A New Jersey court struck down Gov. Chris Christie's plan to cut contributions to its public pension system by $1.57 billion on Monday.
The ruling by Mercer County Superior Court Judge Mary Jacobson favors teachers, firefighters, state troopers and other New Jersey state employees who had sued the governor and state to make required pension contributions of $2.25 billion.
"In short, the court cannot allow the State to `simply walk away from its financial obligations,' especially when those obligations were the State's own creation," wrote Jacobson in the ruling, released a day before Christie is scheduled to make his budget proposal for the fiscal year starting July 1.
Christie, who approved the pension cuts in 2014 to offset low tax revenue, must now make up the contributions before the fiscal year ends on June 30, according to the decision, which also said the plaintiffs are entitled to counsel fees.
Christie's office said it would appeal the decision. Christie spokesman Michael Drewniak said in the statement that
"Once again, liberal judicial activism rears its head with the court trying to replace its own judgment for the judgment of the people who were elected to make these decisions. This budget was passed by the Legislature and signed by the governor with a pension payment."
Representatives of government employees, meanwhile, declared victory.
Damon Silvers, director of policy and special counsel for the AFL-CIO union, which was one of the plaintiffs, said the decision "reinforces what should be black letter law, pension promises by government to the people who work for government are real contractual obligations that must be honored and must be funded."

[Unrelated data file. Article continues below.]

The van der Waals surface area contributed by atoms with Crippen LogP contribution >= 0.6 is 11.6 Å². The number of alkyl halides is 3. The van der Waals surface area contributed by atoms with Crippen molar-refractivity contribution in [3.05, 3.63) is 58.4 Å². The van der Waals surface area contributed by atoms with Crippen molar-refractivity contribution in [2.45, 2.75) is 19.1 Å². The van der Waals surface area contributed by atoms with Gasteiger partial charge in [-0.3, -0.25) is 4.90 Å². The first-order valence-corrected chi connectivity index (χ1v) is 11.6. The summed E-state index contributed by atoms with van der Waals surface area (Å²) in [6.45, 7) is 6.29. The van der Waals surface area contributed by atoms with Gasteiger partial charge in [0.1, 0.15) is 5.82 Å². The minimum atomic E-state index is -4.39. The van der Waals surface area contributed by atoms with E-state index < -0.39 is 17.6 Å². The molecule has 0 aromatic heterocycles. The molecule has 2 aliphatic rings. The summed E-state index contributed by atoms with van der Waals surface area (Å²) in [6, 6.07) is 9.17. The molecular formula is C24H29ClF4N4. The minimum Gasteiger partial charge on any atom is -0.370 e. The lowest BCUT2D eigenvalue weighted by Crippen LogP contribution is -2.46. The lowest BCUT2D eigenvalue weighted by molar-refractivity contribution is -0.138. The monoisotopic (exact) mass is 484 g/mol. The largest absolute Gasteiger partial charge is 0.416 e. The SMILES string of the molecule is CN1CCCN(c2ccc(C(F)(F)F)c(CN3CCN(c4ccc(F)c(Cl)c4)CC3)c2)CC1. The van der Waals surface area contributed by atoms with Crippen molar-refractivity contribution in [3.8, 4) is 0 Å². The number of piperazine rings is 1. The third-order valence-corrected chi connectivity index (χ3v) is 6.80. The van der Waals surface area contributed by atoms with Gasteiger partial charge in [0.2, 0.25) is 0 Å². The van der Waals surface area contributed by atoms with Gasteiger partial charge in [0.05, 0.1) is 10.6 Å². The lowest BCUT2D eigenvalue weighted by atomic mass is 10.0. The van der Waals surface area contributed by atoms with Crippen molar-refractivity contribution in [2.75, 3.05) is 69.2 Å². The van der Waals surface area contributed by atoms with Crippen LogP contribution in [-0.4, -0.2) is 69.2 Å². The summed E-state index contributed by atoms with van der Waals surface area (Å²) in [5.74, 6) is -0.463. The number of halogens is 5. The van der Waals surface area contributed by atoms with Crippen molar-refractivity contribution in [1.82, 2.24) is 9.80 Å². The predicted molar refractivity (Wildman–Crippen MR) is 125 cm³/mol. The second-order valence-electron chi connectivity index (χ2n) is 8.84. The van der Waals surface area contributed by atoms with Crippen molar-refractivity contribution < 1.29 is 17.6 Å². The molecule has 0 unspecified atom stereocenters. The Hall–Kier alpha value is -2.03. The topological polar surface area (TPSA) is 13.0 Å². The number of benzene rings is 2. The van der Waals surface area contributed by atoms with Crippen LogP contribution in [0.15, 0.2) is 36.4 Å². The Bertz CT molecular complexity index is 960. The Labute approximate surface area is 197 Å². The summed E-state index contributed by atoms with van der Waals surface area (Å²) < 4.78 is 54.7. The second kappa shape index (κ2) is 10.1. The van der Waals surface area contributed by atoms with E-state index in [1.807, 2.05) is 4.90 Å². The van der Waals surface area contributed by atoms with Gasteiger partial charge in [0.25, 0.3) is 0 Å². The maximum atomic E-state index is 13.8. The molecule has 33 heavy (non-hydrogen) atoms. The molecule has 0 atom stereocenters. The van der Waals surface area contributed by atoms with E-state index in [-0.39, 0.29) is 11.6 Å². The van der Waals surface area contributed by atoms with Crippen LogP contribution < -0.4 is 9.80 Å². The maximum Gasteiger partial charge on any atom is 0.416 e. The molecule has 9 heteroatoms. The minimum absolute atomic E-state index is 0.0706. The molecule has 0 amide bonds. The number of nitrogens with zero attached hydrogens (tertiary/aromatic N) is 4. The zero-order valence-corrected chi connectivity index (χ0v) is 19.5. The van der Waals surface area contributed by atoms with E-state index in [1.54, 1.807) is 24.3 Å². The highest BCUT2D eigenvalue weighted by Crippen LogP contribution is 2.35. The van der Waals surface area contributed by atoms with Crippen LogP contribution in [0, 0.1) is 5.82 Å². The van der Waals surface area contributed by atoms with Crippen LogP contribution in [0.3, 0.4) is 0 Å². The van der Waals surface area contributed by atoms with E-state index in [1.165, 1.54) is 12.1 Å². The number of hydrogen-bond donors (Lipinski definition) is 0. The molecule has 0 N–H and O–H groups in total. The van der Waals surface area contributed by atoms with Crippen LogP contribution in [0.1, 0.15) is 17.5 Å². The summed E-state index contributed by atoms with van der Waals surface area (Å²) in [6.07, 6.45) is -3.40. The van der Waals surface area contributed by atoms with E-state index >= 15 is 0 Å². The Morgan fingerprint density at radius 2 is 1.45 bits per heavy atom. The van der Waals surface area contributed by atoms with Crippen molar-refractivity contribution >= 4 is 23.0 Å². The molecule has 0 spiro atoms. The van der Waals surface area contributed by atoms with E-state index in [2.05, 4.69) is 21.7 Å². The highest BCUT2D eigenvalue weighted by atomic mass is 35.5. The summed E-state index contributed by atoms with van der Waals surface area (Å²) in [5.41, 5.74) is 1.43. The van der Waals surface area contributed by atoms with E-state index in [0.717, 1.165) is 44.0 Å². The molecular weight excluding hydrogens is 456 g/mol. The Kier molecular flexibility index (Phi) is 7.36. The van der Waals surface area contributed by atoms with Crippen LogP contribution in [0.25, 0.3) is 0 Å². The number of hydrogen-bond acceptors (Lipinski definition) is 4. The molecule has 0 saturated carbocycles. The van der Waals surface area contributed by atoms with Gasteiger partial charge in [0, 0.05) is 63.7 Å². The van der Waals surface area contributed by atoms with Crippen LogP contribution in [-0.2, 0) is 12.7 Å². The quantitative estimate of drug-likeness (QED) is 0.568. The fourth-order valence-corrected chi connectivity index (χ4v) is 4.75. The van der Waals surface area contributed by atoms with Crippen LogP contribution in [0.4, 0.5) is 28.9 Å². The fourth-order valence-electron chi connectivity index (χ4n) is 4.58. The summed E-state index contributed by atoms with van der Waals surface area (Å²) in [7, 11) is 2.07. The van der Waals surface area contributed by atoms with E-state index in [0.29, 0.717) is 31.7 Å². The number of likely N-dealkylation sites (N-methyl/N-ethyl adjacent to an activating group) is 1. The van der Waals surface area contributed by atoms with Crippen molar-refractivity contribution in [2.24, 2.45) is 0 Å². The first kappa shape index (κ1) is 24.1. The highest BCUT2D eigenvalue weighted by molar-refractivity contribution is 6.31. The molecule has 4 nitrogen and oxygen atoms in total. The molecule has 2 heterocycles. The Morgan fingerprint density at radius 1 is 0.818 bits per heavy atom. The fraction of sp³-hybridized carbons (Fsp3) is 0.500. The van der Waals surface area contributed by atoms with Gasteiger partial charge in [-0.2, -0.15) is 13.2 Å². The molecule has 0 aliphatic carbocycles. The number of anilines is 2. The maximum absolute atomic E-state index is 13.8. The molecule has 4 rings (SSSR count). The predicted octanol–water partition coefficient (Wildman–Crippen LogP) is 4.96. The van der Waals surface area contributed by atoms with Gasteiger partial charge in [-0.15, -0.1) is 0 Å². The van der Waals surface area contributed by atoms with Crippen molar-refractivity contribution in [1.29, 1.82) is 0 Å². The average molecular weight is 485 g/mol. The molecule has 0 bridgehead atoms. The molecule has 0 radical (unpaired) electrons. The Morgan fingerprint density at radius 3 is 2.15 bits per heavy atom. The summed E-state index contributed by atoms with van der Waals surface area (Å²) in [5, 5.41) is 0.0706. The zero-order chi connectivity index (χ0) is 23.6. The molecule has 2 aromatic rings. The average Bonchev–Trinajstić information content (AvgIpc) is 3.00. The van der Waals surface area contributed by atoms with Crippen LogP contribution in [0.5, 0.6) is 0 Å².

Christie, who is laying the groundwork for a presidential run but has not announced a candidacy, said reducing payments last year and this year was the only reasonable way for the state to balance its budgets after tax revenue fell short of expectations last year.
In the lawsuit filed in June, unions said Christie's move to reduce pension contributions to $1.38 billion from $3.85 billion through fiscal 2015 was a violation of employees' contract rights under the state and federal constitutions.
"This ruling is the predictable and unfortunate result of the governor's fiscally irresponsible decision," Democrats Assembly Speaker Vincent Prieto, Assembly Majority Leader Lou Greenwald and Assembly Budget Chairman Gary Schaer said in a joint statement. "We will be reviewing this ruling as we decide how best to proceed."
New accounting methods in November showed New Jersey's pension system funded at just 44 percent.
Christie had vetoed the fiscal 2015 payment, citing his constitutional responsibility to deliver a balanced budget.
The court noted that while the end of New Jersey's fiscal year was only four months away, it was conceivable that there may be revenue available by the time the pension fund payments are due as tax revenues may exceed expectations.
Illinois, which has the worst-funded state pension system in the nation, is also arguing that it lacks the cash to fully fund its public pensions, as it defends a 2013 law that cut retirement benefits.
Unions have claimed that law is unconstitutional, but Illinois has said its so-called police powers to fund and provide essential state services trump protections for public worker retirement benefits.